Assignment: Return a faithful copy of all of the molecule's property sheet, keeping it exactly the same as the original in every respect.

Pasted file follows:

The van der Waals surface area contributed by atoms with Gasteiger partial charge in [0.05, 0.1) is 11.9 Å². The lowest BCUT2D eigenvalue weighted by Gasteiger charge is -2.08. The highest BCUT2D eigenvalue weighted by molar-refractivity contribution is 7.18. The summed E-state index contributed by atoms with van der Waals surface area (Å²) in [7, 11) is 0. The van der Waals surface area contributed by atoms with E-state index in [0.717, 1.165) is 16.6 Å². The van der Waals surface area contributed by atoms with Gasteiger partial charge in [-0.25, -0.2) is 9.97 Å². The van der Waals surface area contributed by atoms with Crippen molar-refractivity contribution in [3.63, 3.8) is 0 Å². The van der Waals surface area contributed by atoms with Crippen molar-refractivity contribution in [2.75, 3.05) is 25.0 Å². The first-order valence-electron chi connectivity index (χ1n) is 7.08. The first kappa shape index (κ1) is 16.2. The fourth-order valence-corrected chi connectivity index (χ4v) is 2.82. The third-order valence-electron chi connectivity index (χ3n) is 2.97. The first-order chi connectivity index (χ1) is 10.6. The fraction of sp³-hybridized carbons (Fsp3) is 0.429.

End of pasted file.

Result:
The van der Waals surface area contributed by atoms with Gasteiger partial charge in [0.05, 0.1) is 11.9 Å². The lowest BCUT2D eigenvalue weighted by Gasteiger charge is -2.08. The highest BCUT2D eigenvalue weighted by molar-refractivity contribution is 7.18. The summed E-state index contributed by atoms with van der Waals surface area (Å²) in [7, 11) is 0. The van der Waals surface area contributed by atoms with E-state index in [0.717, 1.165) is 16.6 Å². The van der Waals surface area contributed by atoms with Gasteiger partial charge in [-0.25, -0.2) is 9.97 Å². The van der Waals surface area contributed by atoms with Crippen molar-refractivity contribution in [3.63, 3.8) is 0 Å². The van der Waals surface area contributed by atoms with Crippen molar-refractivity contribution in [2.75, 3.05) is 25.0 Å². The first-order valence-electron chi connectivity index (χ1n) is 7.08. The first kappa shape index (κ1) is 16.2. The fourth-order valence-corrected chi connectivity index (χ4v) is 2.82. The third-order valence-electron chi connectivity index (χ3n) is 2.97. The first-order chi connectivity index (χ1) is 10.6. The fraction of sp³-hybridized carbons (Fsp3) is 0.429.